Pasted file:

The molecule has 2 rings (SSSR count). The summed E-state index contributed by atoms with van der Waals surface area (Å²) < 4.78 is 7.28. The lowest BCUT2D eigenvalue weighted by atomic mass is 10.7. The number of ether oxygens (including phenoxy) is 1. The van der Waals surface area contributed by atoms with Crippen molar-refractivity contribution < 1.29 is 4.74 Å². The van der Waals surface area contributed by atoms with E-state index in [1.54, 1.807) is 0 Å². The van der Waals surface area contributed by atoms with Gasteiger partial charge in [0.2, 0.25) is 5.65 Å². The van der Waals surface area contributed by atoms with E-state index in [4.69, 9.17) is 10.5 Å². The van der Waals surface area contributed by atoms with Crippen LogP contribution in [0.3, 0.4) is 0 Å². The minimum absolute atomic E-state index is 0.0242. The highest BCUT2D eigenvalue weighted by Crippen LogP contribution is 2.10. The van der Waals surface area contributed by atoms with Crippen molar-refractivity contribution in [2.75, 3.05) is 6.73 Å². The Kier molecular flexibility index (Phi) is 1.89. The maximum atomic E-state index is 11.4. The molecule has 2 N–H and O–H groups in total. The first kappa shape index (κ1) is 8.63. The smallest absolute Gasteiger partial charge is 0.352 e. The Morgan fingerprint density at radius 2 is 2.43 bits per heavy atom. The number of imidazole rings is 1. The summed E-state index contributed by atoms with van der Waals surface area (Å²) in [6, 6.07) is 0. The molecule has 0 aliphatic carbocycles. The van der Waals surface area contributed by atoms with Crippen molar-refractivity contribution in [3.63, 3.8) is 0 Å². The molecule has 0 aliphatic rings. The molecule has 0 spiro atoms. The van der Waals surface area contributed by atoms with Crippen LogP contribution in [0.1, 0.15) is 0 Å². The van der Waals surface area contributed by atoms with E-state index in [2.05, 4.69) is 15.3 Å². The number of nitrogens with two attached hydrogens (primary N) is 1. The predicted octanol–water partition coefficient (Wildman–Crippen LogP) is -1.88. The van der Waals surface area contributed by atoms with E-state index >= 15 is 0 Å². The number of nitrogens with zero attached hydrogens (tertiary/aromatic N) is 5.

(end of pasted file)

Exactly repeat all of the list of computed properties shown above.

The molecule has 2 rings (SSSR count). The summed E-state index contributed by atoms with van der Waals surface area (Å²) < 4.78 is 7.28. The lowest BCUT2D eigenvalue weighted by atomic mass is 10.7. The number of ether oxygens (including phenoxy) is 1. The van der Waals surface area contributed by atoms with Crippen molar-refractivity contribution < 1.29 is 4.74 Å². The van der Waals surface area contributed by atoms with E-state index in [1.54, 1.807) is 0 Å². The van der Waals surface area contributed by atoms with Gasteiger partial charge in [0.2, 0.25) is 5.65 Å². The van der Waals surface area contributed by atoms with E-state index in [4.69, 9.17) is 10.5 Å². The van der Waals surface area contributed by atoms with Crippen LogP contribution in [0.3, 0.4) is 0 Å². The minimum absolute atomic E-state index is 0.0242. The highest BCUT2D eigenvalue weighted by Crippen LogP contribution is 2.10. The van der Waals surface area contributed by atoms with Crippen molar-refractivity contribution in [2.75, 3.05) is 6.73 Å². The Kier molecular flexibility index (Phi) is 1.89. The maximum atomic E-state index is 11.4. The molecule has 2 N–H and O–H groups in total. The first kappa shape index (κ1) is 8.63. The smallest absolute Gasteiger partial charge is 0.352 e. The Morgan fingerprint density at radius 2 is 2.43 bits per heavy atom. The number of imidazole rings is 1. The summed E-state index contributed by atoms with van der Waals surface area (Å²) in [6, 6.07) is 0. The molecule has 0 aliphatic carbocycles. The van der Waals surface area contributed by atoms with Crippen molar-refractivity contribution in [3.63, 3.8) is 0 Å². The molecule has 0 aliphatic rings. The molecule has 0 spiro atoms. The van der Waals surface area contributed by atoms with Crippen LogP contribution in [0.1, 0.15) is 0 Å². The van der Waals surface area contributed by atoms with E-state index in [2.05, 4.69) is 15.3 Å². The number of nitrogens with two attached hydrogens (primary N) is 1. The predicted octanol–water partition coefficient (Wildman–Crippen LogP) is -1.88. The van der Waals surface area contributed by atoms with E-state index >= 15 is 0 Å². The number of nitrogens with zero attached hydrogens (tertiary/aromatic N) is 5.